Decorative arts, is historically a term applied to the design and manufacture of functional objects. It includes interior design, but not usually architecture. The decorative arts are often categorized in opposition to the “fine arts”, namely, painting, drawing, photography, and large-scale sculpture, which generally have no function other than to be seen. (after Wikipedia) The image above started life as a image of a steel I-beam sculpture The Calling and is a large-scale sculpture. (see end notes)
Art pieces can be decorative, collectable or both. A decorative art piece is something that is solely intended to be displayed to compliment a defined space. A piece of collectable art is artwork that will likely maintain or increase in value. Obviously they can be one in the same. Obviously some art forms can and do inspire others. Obviously some decorative art pieces will not likely gain in value using any near term time measure. Opinions about which is which will very among collectors, dealers and appraisers. Collecting and/or decorating with art is very personal. The aesthetic sensibility of each person is different. I am a photographer artist. One would expect my home and office to be decorated with photographic art, specifically my own creations. The reality is photography represents only a small percentage of that art and my own is in the minority.
An interior decorator, house dresser or designer, may be mostly concerned with decorating or staging a home or room whereas an art collector or enthusiast may select artwork solely based on how collectible the piece is. Others may decorate with and around collectable artwork. People often buy artwork based on emotion. They see it, it speaks to them on several levels almost all heavy with emotions. Someone else may fall in love with the work of an unknown, because it evokes a meaningful or pleasurable emotion within themselves. Some see or recognize a symbolism in the art and that becomes its greatest attraction. By the same token that person may just as easily see an image and decide that is the one to complement the lampshade in the den.
There are those who would say using art works in purely decorative ways is an art in itself. I would not disagree. It is a vocation and talent for which I make absolutely no claim of proficiency. Successfully staging a room can be rewarding. Rooms can be staged by color, theme, period, purpose and so on. Rooms can be decorated to produce feelings of excitement, peace and calm, mindfulness, or nostalgia. Decorating with art can help define a room’s ambiance.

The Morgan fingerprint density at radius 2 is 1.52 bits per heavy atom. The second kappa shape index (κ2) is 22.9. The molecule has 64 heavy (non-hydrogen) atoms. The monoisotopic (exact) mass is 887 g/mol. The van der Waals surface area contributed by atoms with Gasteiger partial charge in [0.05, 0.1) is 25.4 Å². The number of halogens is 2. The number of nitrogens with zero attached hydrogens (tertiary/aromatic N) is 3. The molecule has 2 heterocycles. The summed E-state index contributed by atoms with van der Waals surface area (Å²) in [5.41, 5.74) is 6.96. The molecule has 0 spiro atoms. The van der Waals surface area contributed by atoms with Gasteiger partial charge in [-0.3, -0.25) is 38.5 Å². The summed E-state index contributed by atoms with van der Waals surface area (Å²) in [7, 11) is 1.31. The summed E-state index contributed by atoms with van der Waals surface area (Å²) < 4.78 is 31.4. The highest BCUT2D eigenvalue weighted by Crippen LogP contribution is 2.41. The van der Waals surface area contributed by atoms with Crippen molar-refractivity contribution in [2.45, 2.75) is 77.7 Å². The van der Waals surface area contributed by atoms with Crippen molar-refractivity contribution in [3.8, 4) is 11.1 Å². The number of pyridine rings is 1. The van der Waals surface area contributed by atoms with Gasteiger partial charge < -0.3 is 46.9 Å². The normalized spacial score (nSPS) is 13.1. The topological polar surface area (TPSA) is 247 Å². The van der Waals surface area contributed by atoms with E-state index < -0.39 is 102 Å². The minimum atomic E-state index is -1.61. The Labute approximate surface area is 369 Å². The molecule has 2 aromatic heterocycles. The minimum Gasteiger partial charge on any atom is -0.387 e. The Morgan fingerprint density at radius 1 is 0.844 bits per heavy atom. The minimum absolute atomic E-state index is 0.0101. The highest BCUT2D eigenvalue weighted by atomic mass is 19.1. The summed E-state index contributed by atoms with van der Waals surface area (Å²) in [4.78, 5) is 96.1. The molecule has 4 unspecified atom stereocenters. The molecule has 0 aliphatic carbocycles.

All that said, we are still left with the question implied in the title. What is the difference or even is there a difference between Fine Photographic Art and Decorative Art? To address that we must revisit our recent essay Fine Art Photography — FAP for a definition of Fine Photographic Art. FPA takes image rendering one or two steps beyond the snapshot into an emotional place that transcends the purpose or location. FPA almost always has a transcendence or universality that ordinary images straight photographs can not quite match. FPA melds together all the compositional, technical and transcendental qualities to give it, and its narrative, a true universality. Just a couple of additional qualifiers. FPA implies, and for me demands, the reproductions meet highest quality of materials and process standards and the editions are strictly limited in number.
In a conversation not long ago, a gallery owner referred to much popular photographic art, as “throwaway art”. At the time we were discussion the appropriate materials and techniques to by used in filling a Fine Photographic Art commission given to Sui Generis Images. I think Disposable Decorative Art (DDA) is a much better descriptor. It is disposable in that the cost is relatively low for what one gets. We have all seen DDA at the box stores, on line or in the framing shops. The images are good if not all to my taste and already framed. Change the room or to refresh the look and the art is easily replaced. The real down side is your neighbors have the exact same thing on there walls, as do the people across the nation or beyond.
Fine Photographic Art is not like that. A good quality FPA piece will cost between 2 and 4 times the DDA piece when presented on the same media at about the same size, for example stretched canvas. The bulk of the DDA may look like it is completed as well, but close inspection shows not. Most often the material media is of lesser or unknown quality.
Since the FPA is limited in production and restricted in the reproductive method, at Sui Generis Images for example archival quality canvas and inks, it has a very good chance of appreciating in value. DDA is mass produced, is available in a variety of sizes and reproductive methods; it is not likely to become a true collectable and not likely to gain in value. My experience with mass produced DDA items is a 50% value reduction once it hangs on your wall.
Sui Generis Images, our sister blog and Fine Photographic Art site has only one product: limited edition, fine photographic art, on archival quality canvas. As I Found It and Ideal Totem, on the other hand, specialize in stock photographic art and stock photography. AIFI’s and IT’s art can be purchased in a variety of sizes and reproduced on any surface or material the customer decides. It is Decorative Art and could be considered DDA.
Please note, the art at Sui Generis Images is unique to itself. Sui Generis Images’, FPA’s are only sold through its web site and authorized dealers. Free, no obligation quotations are gladly provided. Experience our sui generis customer service.
1. The Calling by Mark di Suvero installed in 1981-82 along Milwaukee’s lake front, in O’Donnell Park, it is owned by the Milwaukee Museum of Art, which sits ±200 feet east.
2. Pentafied Calling ©Dennis Nikols 2012 has not been released for sale. This is its first public showing.